LucidTalk party ratings in the Belfast Telegraph here and ratings for Arlene Foster and other party leaders compared over time here. They show a continuing downward trend for the DUP leader in less than two months , from 49% before December to 21% now . When only unionists are included into the results Jim Allister comes out on top with Arlene Foster just half a percentage point above Michelle O’Neill who was bottom on 28.9%.
LucidTalk concludes that the DUP will still shave it for top party. But will they make the 30 seats needed for a blocking quota? And will Arlene survive a narrow result for long?
Party shares DUP 25.87%. down 3% .
Sinn Fein 25.1%, up 1.1% on last year’s Assembly election. All the other parties are up e.g. UUP at 13.9% up 1.3%;
SDLP 12.36% up 0.4%
People before Profit 2.7% up 0.77%
Party leader ratings vary greatly from those of their party.
Naomi Long top on 52%
TUV leader Jim Allister second with 48.8%
Sinn Fein’s new leader in Northern Ireland Michelle O’Neill third on 46.1%.
SDLP’s Colum Eastwood, next with 44%.
The polling results however do still show Mrs Foster does still enjoy the support of her party.
She comes out with a 72% rating among DUP voters with Jim Allister second on 49% and Michelle O’Neill third on 30%.
LucidTalk managing director Bill White described the DUP’s 3% decrease as “quite a drop”.
He said: “But may not totally translate into dropping a similar relatively large number of seats in the new Northern Ireland Assembly. This is because it would take an even larger drop to really feed into the party losing the comparative number of seats.
“Though this drop could be the difference in terms of them losing one or two extra seats. That is above the number of seats they are expected to lose.”
He added: “A large number of poll participants who said they voted DUP last May 2016, say they will switch this time to the UUP and other parties.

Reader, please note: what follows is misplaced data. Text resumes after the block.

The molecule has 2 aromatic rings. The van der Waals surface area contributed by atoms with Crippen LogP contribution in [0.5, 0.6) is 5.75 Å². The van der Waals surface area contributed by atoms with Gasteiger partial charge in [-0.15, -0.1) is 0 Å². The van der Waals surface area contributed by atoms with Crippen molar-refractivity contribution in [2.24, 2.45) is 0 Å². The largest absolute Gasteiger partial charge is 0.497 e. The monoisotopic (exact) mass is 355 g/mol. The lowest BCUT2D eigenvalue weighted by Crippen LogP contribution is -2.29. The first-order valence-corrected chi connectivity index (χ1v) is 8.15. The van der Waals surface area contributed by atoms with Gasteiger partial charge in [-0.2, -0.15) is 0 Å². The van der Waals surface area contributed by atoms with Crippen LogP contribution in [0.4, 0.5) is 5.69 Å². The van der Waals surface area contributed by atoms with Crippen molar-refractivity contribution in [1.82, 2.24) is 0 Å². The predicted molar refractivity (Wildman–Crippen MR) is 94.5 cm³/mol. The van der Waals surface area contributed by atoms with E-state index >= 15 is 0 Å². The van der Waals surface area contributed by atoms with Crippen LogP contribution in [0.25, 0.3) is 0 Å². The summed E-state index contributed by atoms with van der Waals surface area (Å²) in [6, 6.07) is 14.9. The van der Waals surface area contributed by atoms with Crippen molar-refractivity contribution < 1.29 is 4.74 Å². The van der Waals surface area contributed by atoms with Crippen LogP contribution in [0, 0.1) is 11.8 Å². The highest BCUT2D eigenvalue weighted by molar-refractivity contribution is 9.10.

“This is a noticeable swing to the UUP, but at this stage in the campaign, is not overwhelming. The DUP can cope with this swing, in terms of not being damaged too much overall in terms of seats, but they can’t afford the swing to grow anymore over the course of the campaign.
For now Nigel Dodds DUP director of elections is circling the wagons rather than making a dash for the fort.
“These poll results show that, come election day, Sinn Fein could return to Stormont with the most seats and take the first minister’s post.
Quite possibly Nigel, although of the basis of these figures LucidTalk says not
Then there will be nothing to stop them implementing their radical agenda for Northern Ireland. Just imagine what that would mean for our way of life.
No Nigel – and you know it Sinn Fein’s ” radical agenda” would still require cross party support.
But it’s early days. There’s a trend against the DUP. Will it continue or consolidate in response to these dramatic results?
Former BBC journalist and manager in Belfast, Manchester and London, Editor Spolight; Political Editor BBC NI; Current Affairs Commissioning editor BBC Radio 4; Editor Political and Parliamentary Programmes, BBC Westminster; former London Editor Belfast Telegraph. Hon Senior Research Fellow, The Constitution Unit, Univ Coll. London